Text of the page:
Two Virginia Tech students have been selected for the prestigious Governor’s Fellows Program, which offers a select group of outstanding and highly motivated individuals the opportunity to experience firsthand the administration of state government in Virginia.

Alex Apollonio of Moseley, Virginia, a senior double majoring in political science and history in the College of Liberal Arts and Human Sciences, and Anjelica Smith of Chesapeake, Virginia, a graduate student in communication in the College of Liberal Arts and Human Sciences, are spending the summer working alongside government officials in Virginia Governor Terry McAuliffe’s office and other agencies within the executive branch. 

Smith and Apollonio were among 34 Virginia students who were selected for the opportunity. Governor’s Fellows are chosen based on demonstrated excellence in academics, leadership, and service.

“Aside from the experience I hope to get, I’d like to gain as much insight as I can into what can be done at the state level to improve Americans’ lives,” Apollonio said. "It seems to me that state and local governments – though often overlooked – have the most immediate impact on the day-to-day operation of our society and, therefore, are in a particularly good position to bring about positive social change.”

Apollonio is vice president of Pi Sigma Alpha, the national political science honor society, and is also a member of Pi Alpha Theta, the national history honor society. He was elected to the Student Government Senate and will serve in that capacity during the 2015-2016 academic year.

In 2014, Apollonio got a firsthand look inside national politics when he was selected to participate in Hokies on the Hill, a program in which students work on Capitol Hill, learn about the U.S. Congress and politics, and gain real-world experience in the nation’s capital while earning class credit.

“Being able to work in Washington and meet so many truly fantastic people was a dream come true,” he said. “Even a year earlier, I never would have imagined that I’d be able to take part in something so incredible.”

Apollonio plans to continue his education at law school. “Assuming all goes well there, my next goal would be to acquire a judicial clerkship. After that, I’m not quite sure,” Apollonio said. “The idea of representing the underrepresented really appeals to me, and there are many opportunities out there where I can do exactly that, especially with a law degree. I can certainly say that I’ve grown a lot as a person during my time at Virginia Tech – intellectually, socially, and otherwise – and I’m proud to say that I feel equipped to face whatever challenges may lie ahead. I’m genuinely excited about what the future holds."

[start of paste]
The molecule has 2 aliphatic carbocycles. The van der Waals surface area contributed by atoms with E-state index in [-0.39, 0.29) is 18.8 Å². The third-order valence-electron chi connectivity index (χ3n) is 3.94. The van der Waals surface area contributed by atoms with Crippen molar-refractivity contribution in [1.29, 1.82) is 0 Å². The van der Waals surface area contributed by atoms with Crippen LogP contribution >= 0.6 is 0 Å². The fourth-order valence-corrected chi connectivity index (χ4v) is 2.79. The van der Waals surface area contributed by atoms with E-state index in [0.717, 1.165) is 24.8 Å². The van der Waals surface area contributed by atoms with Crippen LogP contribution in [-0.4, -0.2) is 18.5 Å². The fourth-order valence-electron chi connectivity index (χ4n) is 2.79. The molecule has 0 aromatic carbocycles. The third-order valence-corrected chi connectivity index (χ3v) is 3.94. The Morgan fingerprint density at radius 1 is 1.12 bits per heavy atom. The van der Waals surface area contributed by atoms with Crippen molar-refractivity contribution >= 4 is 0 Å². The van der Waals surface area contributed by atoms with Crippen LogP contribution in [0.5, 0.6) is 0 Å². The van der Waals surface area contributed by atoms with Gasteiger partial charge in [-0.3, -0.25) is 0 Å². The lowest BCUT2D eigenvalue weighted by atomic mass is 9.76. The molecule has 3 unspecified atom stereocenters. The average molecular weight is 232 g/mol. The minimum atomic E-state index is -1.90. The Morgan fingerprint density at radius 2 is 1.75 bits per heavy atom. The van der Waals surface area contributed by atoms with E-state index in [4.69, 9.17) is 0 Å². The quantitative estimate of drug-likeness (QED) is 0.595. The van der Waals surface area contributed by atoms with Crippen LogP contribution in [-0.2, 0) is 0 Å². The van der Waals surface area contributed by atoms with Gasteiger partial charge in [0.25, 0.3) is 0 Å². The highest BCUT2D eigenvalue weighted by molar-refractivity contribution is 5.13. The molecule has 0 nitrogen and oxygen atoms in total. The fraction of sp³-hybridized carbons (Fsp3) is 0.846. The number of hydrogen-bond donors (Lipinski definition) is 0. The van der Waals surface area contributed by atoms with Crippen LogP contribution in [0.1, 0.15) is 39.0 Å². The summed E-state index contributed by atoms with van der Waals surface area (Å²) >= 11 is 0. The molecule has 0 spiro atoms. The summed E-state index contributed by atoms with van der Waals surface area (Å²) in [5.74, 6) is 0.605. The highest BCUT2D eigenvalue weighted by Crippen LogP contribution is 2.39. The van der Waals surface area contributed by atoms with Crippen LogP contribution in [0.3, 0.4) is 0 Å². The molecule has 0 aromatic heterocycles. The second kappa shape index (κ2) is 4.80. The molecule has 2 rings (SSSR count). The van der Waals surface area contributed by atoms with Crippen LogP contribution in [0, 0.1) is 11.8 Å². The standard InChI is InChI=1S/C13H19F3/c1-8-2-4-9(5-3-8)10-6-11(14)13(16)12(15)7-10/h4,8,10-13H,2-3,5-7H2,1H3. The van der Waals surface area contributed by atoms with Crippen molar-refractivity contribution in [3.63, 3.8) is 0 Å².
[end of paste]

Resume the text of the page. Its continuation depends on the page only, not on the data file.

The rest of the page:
Smith completed her undergraduate education at Virginia Tech with a bachelor’s degree in communication in 2014 and stayed in Blacksburg to pursue a master’s degree. This summer she is a member of the communications staff in the Office of the Governor. 

She will make the most of her Governor’s Fellows experience by learning as much as possible before she gears up to start her thesis next year. “I hope my experiences this summer will be informative for future research opportunities,” Smith said. "I'm passionate about helping others understand and get involved with the institutions that represent and serve them. It is why I have been so involved with student governance and why I am interested in working in government one day."

Smith held multiple positions in the Student Government Association during her time as an undergraduate student, including vice president and co-director of student outreach. “I cannot imagine Virginia Tech without my involvement with the Student Government Association as an undergraduate,” Smith said. “I was able to learn a great deal about Virginia Tech and it put me in a position to be able help others have a better experience. I learned a lot about myself, too.” She served as secretary for Virginia Tech’s Graduate Student Assembly during the 2014-2015 academic year.

The Governor’s Fellows Program began on June 1 and continues through July 31. More information about opportunities in government, governmental issues, public policy, and law is available on the Virginia Tech Career Services website, which offers job, internship, and career information.

Dedicated to its motto, Ut Prosim (That I May Serve), Virginia Tech takes a hands-on, engaging approach to education, preparing scholars to be leaders in their fields and communities. As the commonwealth’s most comprehensive university and its leading research institution, Virginia Tech offers 240 undergraduate and graduate degree programs to more than 31,000 students and manages a research portfolio of $513 million. The university fulfills its land-grant mission of transforming knowledge to practice through technological leadership and by fueling economic growth and job creation locally, regionally, and across Virginia.

Written by Gus Wagner of Stafford, Virginia, a senior majoring in public relations in the College of Liberal Arts and Human Sciences.